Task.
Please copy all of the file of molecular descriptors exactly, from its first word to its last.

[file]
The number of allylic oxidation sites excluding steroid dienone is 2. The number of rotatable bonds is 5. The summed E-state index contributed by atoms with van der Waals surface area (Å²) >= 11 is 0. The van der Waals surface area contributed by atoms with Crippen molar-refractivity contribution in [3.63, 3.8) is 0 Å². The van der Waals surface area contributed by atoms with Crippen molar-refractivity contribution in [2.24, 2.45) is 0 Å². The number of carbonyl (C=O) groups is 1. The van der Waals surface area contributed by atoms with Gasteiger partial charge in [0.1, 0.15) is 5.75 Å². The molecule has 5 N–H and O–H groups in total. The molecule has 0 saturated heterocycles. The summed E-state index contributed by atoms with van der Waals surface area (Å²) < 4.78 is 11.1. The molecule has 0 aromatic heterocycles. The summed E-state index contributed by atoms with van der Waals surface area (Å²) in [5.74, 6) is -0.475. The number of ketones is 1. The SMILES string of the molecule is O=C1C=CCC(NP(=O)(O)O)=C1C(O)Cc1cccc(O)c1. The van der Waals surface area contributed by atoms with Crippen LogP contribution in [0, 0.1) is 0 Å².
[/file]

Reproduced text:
The number of allylic oxidation sites excluding steroid dienone is 2. The number of rotatable bonds is 5. The summed E-state index contributed by atoms with van der Waals surface area (Å²) >= 11 is 0. The van der Waals surface area contributed by atoms with Crippen molar-refractivity contribution in [3.63, 3.8) is 0 Å². The van der Waals surface area contributed by atoms with Crippen molar-refractivity contribution in [2.24, 2.45) is 0 Å². The number of carbonyl (C=O) groups is 1. The van der Waals surface area contributed by atoms with Gasteiger partial charge in [0.1, 0.15) is 5.75 Å². The molecule has 5 N–H and O–H groups in total. The molecule has 0 saturated heterocycles. The summed E-state index contributed by atoms with van der Waals surface area (Å²) < 4.78 is 11.1. The molecule has 0 aromatic heterocycles. The summed E-state index contributed by atoms with van der Waals surface area (Å²) in [5.74, 6) is -0.475. The number of ketones is 1. The SMILES string of the molecule is O=C1C=CCC(NP(=O)(O)O)=C1C(O)Cc1cccc(O)c1. The van der Waals surface area contributed by atoms with Crippen LogP contribution in [0, 0.1) is 0 Å².